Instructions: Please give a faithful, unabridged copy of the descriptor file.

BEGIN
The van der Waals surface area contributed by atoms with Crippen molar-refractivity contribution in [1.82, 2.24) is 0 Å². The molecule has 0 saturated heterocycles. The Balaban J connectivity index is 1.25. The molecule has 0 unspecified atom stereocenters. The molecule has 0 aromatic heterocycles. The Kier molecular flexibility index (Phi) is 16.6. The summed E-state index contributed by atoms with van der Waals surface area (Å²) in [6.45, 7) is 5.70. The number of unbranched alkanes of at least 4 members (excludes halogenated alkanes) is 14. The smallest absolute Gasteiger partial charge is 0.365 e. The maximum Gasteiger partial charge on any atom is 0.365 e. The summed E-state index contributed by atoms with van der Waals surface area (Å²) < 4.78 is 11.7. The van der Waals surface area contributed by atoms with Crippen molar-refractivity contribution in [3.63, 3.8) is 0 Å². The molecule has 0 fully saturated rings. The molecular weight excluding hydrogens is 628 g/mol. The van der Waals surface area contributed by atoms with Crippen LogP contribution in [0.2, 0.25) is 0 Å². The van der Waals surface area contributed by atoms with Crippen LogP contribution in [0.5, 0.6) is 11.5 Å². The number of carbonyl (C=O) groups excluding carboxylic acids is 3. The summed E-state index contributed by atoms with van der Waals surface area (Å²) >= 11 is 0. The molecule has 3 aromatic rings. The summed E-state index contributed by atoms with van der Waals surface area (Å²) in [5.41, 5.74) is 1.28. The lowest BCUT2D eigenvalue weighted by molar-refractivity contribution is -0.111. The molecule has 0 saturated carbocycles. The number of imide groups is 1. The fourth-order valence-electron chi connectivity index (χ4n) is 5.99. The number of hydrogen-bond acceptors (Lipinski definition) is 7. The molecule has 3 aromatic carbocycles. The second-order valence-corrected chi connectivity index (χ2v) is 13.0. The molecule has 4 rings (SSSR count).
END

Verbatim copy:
The van der Waals surface area contributed by atoms with Crippen molar-refractivity contribution in [1.82, 2.24) is 0 Å². The molecule has 0 saturated heterocycles. The Balaban J connectivity index is 1.25. The molecule has 0 unspecified atom stereocenters. The molecule has 0 aromatic heterocycles. The Kier molecular flexibility index (Phi) is 16.6. The summed E-state index contributed by atoms with van der Waals surface area (Å²) in [6.45, 7) is 5.70. The number of unbranched alkanes of at least 4 members (excludes halogenated alkanes) is 14. The smallest absolute Gasteiger partial charge is 0.365 e. The maximum Gasteiger partial charge on any atom is 0.365 e. The summed E-state index contributed by atoms with van der Waals surface area (Å²) < 4.78 is 11.7. The van der Waals surface area contributed by atoms with Crippen molar-refractivity contribution in [3.63, 3.8) is 0 Å². The molecule has 0 fully saturated rings. The molecular weight excluding hydrogens is 628 g/mol. The van der Waals surface area contributed by atoms with Crippen LogP contribution in [0.2, 0.25) is 0 Å². The van der Waals surface area contributed by atoms with Crippen LogP contribution in [0.5, 0.6) is 11.5 Å². The number of carbonyl (C=O) groups excluding carboxylic acids is 3. The summed E-state index contributed by atoms with van der Waals surface area (Å²) >= 11 is 0. The molecule has 3 aromatic rings. The summed E-state index contributed by atoms with van der Waals surface area (Å²) in [5.41, 5.74) is 1.28. The lowest BCUT2D eigenvalue weighted by molar-refractivity contribution is -0.111. The molecule has 0 saturated carbocycles. The number of imide groups is 1. The fourth-order valence-electron chi connectivity index (χ4n) is 5.99. The number of hydrogen-bond acceptors (Lipinski definition) is 7. The molecule has 3 aromatic carbocycles. The second-order valence-corrected chi connectivity index (χ2v) is 13.0. The molecule has 4 rings (SSSR count).